d) Set up internal travel agency or advertising agency as partnership to handle corporate travel and advertising, children or family members as partners to receive money.
e) Goal is to reduce income to $100k to take advantage of lower 22.25% tax bracket and reduce taxation to one level.
III. Incorporating a Business
1. Reg. 301.7701-2, 3, 4
2. Allows entity with 2+ investors not established as a corporation under state law to be treated for federal tax purposes as a corporation.
3. Election lasts for 5 years – after that, entity can switch back.
B. Capital Structure
a) Preferred stock: Nonvoting; priority on liquidation and dividends
b) Common stock: Dividend payments not deductible
(1) Loan to company
(2) Superior form of capitalization
(a) Interest is a deductible expense, as opposed to a dividend.
(b) Repayment is not a taxable event.
(3) Bank will want to see adequate capitalization, i.e. 3:1 equity:debt.
(4) Sec. 385: Debt vs. Equity characterization.
(a) Would an independent lender make this loan? Lender wants to see good capitalization with stock by owner (i.e. 3:1).
(b) Case law looks at facts and circumstances.
2. Redemption: Not automatically a capital transaction – may be a dividend (ordinary income).
3. Repayment of loan: Automatic return of capital – no g/l. Makes debt more favorable way to capitalize corp. because of interest deduction and no g/l on repayment.
C. Small Business Stock
1. Sec. 1244
a) Qualification: Corp with capitalization under $1M, and more than half of gross receipts in past five years from non-passive activities, and individual s/h received stock for property but not services.
b) Benefits: If a loss on stock occurs, original investor can take ordinary loss of up to $100k ($50k single) per year.
2. Sec. 1202 Qualified Small Business Stock
a) Qualification: Stock of C corp with aggregate gross assets less than $50M and s/h acquired stock for cash, property or services after 8/10/93, and held on to it for more than 5 years.
b) Benefit: Gain to non-corporate s/h taxed at 14% (50% of 28% rate) – excluded portion subject to AMT adjustment.
(1) S/H can reinvest stock proceeds w/in 60 days of sale in another QSB to defer gain and diversity risk. Holding time tacks on to reach 5 years.
D. Accounting periods and methods
1. Tax Year
a) Regular corp: Any tax year end can be chosen on initial tax return
b) Personal service corp: Calendar year
2. Method: Accrual or cash
a) Corp must use accrual unless:
(2) Farming business
(3) Personal service corp (95% of business is professional services and 95% of stock owned by employees)
(4) Company with average gross receipts for past 3 years of less than $5M, and inventory is not a material producing asset.
3. Sec. 481: Change in method requires spreading adjustment income over 4-6 years. If P converts to C during that period, P has to pick up all adjustment income in final P year.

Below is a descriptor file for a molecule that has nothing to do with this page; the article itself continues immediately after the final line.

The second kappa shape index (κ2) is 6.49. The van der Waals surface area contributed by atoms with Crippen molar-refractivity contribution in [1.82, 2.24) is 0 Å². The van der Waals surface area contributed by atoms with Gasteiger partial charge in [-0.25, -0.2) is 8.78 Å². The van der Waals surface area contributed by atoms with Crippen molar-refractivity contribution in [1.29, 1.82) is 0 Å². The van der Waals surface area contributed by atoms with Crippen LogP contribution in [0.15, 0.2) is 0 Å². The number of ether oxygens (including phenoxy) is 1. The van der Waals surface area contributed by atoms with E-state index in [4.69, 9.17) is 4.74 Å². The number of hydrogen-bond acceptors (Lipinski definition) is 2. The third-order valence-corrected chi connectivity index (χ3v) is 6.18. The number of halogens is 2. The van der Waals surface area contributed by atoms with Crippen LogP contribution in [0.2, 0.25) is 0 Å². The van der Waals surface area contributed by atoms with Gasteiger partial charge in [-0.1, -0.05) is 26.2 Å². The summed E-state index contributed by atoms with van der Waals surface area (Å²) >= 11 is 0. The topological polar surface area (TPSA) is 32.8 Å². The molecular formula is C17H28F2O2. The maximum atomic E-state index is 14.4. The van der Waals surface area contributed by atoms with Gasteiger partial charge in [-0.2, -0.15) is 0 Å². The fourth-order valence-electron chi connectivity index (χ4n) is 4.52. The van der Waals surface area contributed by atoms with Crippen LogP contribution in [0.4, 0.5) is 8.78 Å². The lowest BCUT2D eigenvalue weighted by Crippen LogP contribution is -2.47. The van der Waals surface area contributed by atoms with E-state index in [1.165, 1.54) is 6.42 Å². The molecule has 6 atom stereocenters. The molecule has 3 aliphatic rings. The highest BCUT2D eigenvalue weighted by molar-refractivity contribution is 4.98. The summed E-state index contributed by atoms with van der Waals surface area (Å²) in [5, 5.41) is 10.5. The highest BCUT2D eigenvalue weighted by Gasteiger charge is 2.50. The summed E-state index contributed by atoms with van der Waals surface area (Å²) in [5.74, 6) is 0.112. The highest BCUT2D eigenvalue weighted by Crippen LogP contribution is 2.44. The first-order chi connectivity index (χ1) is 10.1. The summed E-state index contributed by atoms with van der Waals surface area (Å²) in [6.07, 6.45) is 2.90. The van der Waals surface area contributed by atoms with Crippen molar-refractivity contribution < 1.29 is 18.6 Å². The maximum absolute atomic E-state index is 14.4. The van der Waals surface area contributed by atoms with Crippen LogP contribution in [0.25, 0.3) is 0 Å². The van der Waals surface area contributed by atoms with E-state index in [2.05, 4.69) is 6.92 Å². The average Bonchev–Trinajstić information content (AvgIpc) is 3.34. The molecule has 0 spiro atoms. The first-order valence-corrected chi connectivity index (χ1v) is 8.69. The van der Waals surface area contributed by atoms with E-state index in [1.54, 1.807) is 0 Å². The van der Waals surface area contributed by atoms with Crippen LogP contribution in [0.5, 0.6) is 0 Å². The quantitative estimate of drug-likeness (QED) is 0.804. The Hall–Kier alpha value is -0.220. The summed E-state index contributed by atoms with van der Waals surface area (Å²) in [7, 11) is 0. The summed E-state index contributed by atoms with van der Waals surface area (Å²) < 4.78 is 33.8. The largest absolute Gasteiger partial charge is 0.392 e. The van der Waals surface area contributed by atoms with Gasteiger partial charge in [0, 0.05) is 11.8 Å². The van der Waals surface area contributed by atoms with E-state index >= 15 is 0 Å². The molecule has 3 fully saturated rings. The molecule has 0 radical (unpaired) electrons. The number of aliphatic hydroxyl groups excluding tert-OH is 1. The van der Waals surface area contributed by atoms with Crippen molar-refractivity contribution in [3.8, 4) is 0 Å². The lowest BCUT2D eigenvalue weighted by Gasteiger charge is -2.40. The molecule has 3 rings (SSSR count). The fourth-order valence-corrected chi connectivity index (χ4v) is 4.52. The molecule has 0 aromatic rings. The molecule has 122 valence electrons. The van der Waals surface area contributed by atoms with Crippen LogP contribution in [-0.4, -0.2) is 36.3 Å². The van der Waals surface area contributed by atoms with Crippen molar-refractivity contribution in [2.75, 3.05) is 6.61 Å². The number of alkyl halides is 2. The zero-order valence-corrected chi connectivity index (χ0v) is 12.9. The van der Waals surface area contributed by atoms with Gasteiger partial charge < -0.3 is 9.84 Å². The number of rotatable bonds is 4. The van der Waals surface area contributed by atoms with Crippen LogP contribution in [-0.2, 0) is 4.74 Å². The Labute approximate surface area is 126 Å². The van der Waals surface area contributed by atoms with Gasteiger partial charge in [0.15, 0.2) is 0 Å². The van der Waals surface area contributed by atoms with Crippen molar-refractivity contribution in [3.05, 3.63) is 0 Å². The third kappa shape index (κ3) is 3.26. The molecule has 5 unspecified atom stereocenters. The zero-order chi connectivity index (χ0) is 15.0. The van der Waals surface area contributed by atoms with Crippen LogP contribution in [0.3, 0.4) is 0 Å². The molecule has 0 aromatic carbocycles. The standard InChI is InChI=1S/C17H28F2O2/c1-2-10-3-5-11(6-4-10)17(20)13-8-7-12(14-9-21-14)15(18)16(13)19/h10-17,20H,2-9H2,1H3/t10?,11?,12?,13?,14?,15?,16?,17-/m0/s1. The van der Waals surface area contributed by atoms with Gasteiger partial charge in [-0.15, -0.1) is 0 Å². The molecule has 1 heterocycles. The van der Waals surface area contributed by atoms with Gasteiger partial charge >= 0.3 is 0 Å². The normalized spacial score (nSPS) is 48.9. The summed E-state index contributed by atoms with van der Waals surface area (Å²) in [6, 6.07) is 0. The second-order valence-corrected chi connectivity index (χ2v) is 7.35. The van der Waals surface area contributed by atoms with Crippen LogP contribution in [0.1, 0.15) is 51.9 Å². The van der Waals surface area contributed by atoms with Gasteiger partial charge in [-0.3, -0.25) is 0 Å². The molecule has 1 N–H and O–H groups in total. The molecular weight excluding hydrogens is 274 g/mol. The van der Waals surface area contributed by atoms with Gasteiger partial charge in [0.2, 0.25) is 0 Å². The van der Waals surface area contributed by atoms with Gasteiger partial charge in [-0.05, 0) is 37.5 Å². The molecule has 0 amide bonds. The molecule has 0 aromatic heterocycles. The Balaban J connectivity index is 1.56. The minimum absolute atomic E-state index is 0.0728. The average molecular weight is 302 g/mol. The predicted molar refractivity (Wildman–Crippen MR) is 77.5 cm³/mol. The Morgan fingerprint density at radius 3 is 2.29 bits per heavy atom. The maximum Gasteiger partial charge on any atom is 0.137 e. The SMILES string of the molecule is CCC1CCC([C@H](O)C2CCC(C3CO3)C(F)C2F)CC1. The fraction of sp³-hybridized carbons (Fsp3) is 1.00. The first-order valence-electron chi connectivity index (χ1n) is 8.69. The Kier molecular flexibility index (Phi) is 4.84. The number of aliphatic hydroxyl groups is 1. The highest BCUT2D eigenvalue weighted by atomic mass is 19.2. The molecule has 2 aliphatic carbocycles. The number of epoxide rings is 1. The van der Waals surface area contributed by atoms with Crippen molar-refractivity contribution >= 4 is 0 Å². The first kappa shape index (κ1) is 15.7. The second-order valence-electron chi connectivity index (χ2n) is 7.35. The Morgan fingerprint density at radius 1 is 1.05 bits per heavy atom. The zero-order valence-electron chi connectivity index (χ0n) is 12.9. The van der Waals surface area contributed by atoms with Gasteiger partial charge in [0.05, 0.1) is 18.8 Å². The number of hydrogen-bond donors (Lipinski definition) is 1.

E. Conversion of Partnership to Corporation (three ways, Rev. Rul. 84-111)
1. Liquidate P and have partners contribute to C.
2. Have partners contribute their interests in P to C, with 1 partner remaining to keep P with 2 partners.
3. P contributes property to C, and P owns C. 357 problem if any partners run up personal liabilities. Corp may also be a PHC.
F. Stock Options
1. Generally when a corporation gives stock for services, they treat the stock as a capital asset, and takes deduction at FMV of stock.
a) Exercise not taxable event and no deduction for corp. For AMT, exercise is an adjustment for the spread amount. If the stock price decreases after exercise, AMT has negative adjustment at sale equal to exercise less sales price.
b) Sale: If TP holds for one year after exercise and two years after grant, gain of FMV less exercise price is long term. If holding period not met, disqualifying disposition results, and gain is ordinary income with deduction to corp.
a) Grant non-taxable.
b) Exercise is a taxable event and deduction for corporation.
4. Restricted stock
a) Grant non-taxable
b) When risk of forfeiture lapses, ordinary income and deduction of entire value.
c) 83(b) election available.
IV. Tax Rates
1. First $50,000: 15%
2. Next $25,000: 25%
3. Next $25,000: 34% (average rate on $100k – 22.25%)
4. $100,000-$335,000: $39%
5. Over $335,000: All income has flat rate of 34%
6. Over $10M: 35% flat rate.
B. Personal Service Corporation
1. Flat 35%
2. Definition: Services (95%) in the fields of accounting, law, architecture, accounting, consulting, engineering, medical, and substantially all (95%) of the stock is held by employees performing services.
C. No special rate for capital gains
D. Installment sales
1. Income from property sold over a multiple-tax-year period must be proportionately recognized over those tax years.
2. Election available to recognize all of the income in the CY.
V. Capital Gains & Depreciation
A. No special rate for long-term capital gains in corporations.
B. Involuntary conversion = capital gain or loss.
C. Gain = Initial basis – accumulated depreciation – amount received.
D. 1221: Capital assets = property, but not inventory, depreciable property, or supplies.
E. 1231: If gains from sale of depreciable property used in a trade or business and held for more than 1 year exceed losses, gain is long-term capital. If losses exceed gains, then ordinary loss. If unrecaptured 1231 losses in prior 5 years is still being carried forward, gain may be offset by that loss.
F. 1245: Depreciation recapture: At disposition of depreciable tangible personal property or intangible property (197), the lower of the depreciation taken or the recognized gain is ordinary income. Excess is capital gain, unless sold to related party, then ordinary income.
G. Small business (<$200k equipment purchases) can expense up to $20k of placed-in-service assets per year. Expense longer-lived assets first, then shorter-lived assets.
H. Installment Sale
1. Automatic provision, unless taxpayer opts out.
2. Not allowed on inventory or marketable securities.
3. Example: Sale of asset, paid part in cash, part with note paid over three year period.
4. For every dollar received, gain =
(FMV – A/B) / (consideration received (FMV) – mortgages assumed)